Essay Form and Structure: How to Write an Essay
Do you have an essay to write and do not know where or how to begin? Before you get started, there are a few things you must know about writing an essay. Forming and structuring an essay are necessary for a well developed essay. Here are the steps to do this.
Step I: Subject and Topic
1. Decide on a subject and topic.
2. Narrow the subject into a workable topic. Subject vs.Topic. For example you could have a broad subject such as politics or dogs. The topic has a narrow focus within the subject, such as the cost of running a campaign or the training of a police dog. You will need to find a subject.
3. You can find a subject in many ways. You can do so by,
- Freewriting (brainstorming)
- Looking in a dictionary
- Reading a Newspaper or magazine
- Looking in a journal or notebook
- Searching the internet
4. When choosing a topic think about the impact you will have on the reader and allow yourself time for consideration.
5. Things to consider when shaping a topic:
- It should have an impact on the reader by being informative, entertaining, influential, emotional, or interesting.
- You’ll want to know about the topic. That means that you’ll have to do research and read about the topic.
- You will want to shape the topic to the appropriate length for your essay.
6. Narrowing a Topic. Some ways to narrow a topic are by:
- Making a list
- Examine subject from different angles
7. Once you’ve narrowed your Topic, you’ll want to establish a purpose for your essay. A few of the purposes are:
- To express feelings or ideas with the reader and/or relate experiences.
- To inform the reader of something
- To persuade the reader to think or act a certain way.
- You may want to think about entertaining the reader.
8. Next you want to think about developing your topic. You can do the following:
- List Write. Jot down everything you know about the topic in a short list.
- Questions. Ask yourself questions, and answer those questions.
- Cluster. Start with the essential ideas and then connect ideas in a cluster.
- Write a letter to yourself or someone else explaining exactly what you know about a particular idea or topic.
- Keep a journal. Jot down things during the day that pertain to your topic as your thinking about developing your essay.
- Collaborate. Talk with other people about your topic see if they know anything that you may want to use in your essay.
Step II: The Thesis Statement
1. Thesis Statement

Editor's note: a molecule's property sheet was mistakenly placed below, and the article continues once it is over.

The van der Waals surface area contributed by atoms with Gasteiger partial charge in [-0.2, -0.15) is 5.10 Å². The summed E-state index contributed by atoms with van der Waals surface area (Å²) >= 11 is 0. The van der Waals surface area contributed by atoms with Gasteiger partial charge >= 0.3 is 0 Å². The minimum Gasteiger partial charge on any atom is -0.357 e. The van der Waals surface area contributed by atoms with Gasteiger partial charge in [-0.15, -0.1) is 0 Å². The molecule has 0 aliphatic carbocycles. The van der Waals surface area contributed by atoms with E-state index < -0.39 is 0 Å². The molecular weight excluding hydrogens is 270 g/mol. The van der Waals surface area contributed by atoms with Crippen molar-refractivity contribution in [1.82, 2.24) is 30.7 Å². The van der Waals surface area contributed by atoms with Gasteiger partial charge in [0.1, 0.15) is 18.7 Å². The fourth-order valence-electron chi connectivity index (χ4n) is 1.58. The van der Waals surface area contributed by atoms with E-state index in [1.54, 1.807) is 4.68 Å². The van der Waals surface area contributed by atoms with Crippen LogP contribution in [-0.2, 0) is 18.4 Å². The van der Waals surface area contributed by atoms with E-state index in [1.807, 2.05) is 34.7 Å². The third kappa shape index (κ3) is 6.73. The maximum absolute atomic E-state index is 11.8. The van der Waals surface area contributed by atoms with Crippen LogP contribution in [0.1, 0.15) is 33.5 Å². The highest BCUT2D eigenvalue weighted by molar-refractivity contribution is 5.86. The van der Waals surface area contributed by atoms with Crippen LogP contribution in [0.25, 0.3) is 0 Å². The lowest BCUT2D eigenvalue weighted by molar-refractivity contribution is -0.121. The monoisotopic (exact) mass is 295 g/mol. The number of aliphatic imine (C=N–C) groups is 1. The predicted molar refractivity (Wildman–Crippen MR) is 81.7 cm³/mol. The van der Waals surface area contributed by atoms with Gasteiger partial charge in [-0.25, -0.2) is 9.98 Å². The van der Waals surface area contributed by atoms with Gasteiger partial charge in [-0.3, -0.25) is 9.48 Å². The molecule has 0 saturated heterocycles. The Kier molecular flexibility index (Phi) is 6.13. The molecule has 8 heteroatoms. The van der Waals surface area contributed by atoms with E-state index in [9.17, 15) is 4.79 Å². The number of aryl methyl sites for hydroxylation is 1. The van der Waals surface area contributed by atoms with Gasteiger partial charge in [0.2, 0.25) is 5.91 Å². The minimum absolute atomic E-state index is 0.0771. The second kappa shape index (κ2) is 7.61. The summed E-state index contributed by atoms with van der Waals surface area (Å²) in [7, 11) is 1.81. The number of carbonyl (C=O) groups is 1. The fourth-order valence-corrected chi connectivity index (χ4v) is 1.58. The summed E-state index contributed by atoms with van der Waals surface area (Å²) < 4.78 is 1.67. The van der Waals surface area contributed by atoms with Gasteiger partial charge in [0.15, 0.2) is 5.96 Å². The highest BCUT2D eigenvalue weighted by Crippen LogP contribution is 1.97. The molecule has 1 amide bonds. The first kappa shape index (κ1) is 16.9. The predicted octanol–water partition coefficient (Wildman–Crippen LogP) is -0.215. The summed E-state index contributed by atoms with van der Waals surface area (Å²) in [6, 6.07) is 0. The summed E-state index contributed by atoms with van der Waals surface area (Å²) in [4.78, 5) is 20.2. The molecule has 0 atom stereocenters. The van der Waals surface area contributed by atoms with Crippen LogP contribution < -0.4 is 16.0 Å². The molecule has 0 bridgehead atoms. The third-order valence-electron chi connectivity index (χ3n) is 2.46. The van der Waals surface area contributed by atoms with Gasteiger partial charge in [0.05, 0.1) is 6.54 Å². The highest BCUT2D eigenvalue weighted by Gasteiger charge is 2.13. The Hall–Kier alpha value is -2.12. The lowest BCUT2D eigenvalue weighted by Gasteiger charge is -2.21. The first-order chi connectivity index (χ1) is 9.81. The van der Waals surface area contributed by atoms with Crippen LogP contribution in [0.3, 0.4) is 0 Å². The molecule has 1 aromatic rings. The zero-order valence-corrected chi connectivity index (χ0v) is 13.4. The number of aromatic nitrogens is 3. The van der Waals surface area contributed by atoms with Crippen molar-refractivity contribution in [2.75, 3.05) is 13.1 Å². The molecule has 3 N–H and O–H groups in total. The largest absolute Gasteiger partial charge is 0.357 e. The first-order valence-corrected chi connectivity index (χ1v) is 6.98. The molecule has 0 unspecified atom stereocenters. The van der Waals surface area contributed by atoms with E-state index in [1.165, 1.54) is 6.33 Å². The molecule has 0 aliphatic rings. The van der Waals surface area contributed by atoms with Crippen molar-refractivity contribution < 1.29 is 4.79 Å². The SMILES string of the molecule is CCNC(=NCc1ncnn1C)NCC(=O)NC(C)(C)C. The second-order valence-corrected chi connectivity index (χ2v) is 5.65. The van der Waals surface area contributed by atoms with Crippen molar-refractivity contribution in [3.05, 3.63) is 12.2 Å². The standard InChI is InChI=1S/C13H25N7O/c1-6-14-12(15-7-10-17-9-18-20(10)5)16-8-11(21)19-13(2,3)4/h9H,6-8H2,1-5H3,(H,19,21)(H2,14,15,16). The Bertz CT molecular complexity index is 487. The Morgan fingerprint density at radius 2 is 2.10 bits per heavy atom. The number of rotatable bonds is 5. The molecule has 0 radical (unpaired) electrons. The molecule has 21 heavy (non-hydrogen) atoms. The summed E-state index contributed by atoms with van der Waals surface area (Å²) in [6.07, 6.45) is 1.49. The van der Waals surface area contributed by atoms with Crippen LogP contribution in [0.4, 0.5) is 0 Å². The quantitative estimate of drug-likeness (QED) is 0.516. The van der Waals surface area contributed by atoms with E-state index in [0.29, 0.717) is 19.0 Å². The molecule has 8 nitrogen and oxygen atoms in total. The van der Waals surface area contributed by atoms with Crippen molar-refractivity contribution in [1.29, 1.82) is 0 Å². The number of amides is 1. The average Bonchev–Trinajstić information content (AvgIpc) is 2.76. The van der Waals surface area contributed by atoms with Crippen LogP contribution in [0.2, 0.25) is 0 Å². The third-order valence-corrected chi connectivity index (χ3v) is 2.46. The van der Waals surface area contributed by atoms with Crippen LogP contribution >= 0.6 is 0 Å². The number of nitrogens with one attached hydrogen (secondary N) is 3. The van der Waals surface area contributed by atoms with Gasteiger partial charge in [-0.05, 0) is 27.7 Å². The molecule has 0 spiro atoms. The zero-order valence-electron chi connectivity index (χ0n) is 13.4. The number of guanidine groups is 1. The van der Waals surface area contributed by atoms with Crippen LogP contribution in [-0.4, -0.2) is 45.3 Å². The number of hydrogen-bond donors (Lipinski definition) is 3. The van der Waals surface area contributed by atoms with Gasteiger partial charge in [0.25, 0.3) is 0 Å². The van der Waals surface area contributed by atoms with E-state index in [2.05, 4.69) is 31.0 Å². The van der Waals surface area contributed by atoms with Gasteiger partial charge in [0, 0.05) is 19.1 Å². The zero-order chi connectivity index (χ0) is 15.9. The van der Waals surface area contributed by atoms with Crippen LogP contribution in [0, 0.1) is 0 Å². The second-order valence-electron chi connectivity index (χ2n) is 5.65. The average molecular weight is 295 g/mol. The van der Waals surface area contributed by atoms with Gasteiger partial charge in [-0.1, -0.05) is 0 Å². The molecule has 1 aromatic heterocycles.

- The thesis tells what an essay is going to be about.
- It is a brief opinion on a limited subject, and it usually appears at the end of the introduction.
- The purpose of the Thesis Statement is to let the readers know the writer’s topic, and what opinion the writer has about the topic.
2. Purpose of Thesis Statement
- It provides focus for the essay; it gives the reader an idea of what you’re going to be discussing in the essay.
- It guides the reader; it tells the reader exactly how you are going to be developing this particular topic.
- It presents the main idea of the essay.
3. Working Thesis Statement
- You should always begin your writing with a working thesis statement. This helps you to organize our ideas and set u the structure of the essay.
4. The Essay Map
- Once your have your thesis, you may want to start with an essay map.
- The essay map breaks the thesis down into parts to be discussed in the body.
- The essay map is generally one or two sentences that follow the thesis statement.
- The essay must be grammatically parallel.
5. The thesis must express an attitude or opinion towards topic.
- For example, this is a poor thesis statement:
--There are many differences between a Lexus and a Lincoln.—
- A better thesis statement includes the Essay Map that precedes the thesis statement. For example, this thesis statement is brief and specific:
--Its aerodynamic design, its V-6 engine, and its luxury appointments make the Lexus a mechanically and aesthetically superior car than the Lincoln.—
6. Essay Map Example:
--Apartment living is preferable to dorm living because it’s cheaper, quieter, and more luxurious.—
Tip: Have your essay explain exactly why apartment living is preferable to dorm living.
7. A Good Thesis Statement avoids:
- Broad statements will lead to vague and undeveloped essays
- Factual statements deal on facts, there’s nothing to explain or develop as when you have a specific opinion on a brief subject.
8. Shaping The Thesis
- Avoid broad statements. A thesis that is too broad will cause the writer to present a superficial discussion that will never get beyond the obvious.
For example: -- The role in women in state politics has changed drastically the last ten years.—
- Improved Thesis. Be specific and concise.
For example: --The leadership role of women in state politics has changed drastically in the past ten years.—
9. Avoid factual statements.
- Factual statements leave the writer with nothing to say, with no way to develop it.
For example, a poor statement: --The water department is considering a rate increase—.
Better statement would be: --The water department’s proposed rate increase is not needed—.
10. Avoid the Announcement
- Poor announcement example:
--I will explain why our board of education should consider magnet schools.—
--This essay will describe the best way to choose a major.—
- Better announcement:
--Our board of education should consider magnet schools.—
--Students who are unsure of how to choose a major should follow my advice.—
11, Avoid VagueTerms (stay concise and specific)
- Vague term:
--It is interesting to consider the various meanings of love.—
--We apply the work love to a broad spectrum of emotions.—
12. Evaluating Thesis Statement
Determine whether these thesis statements are broad, factual, announcements, or vague, and then think about re-writing them.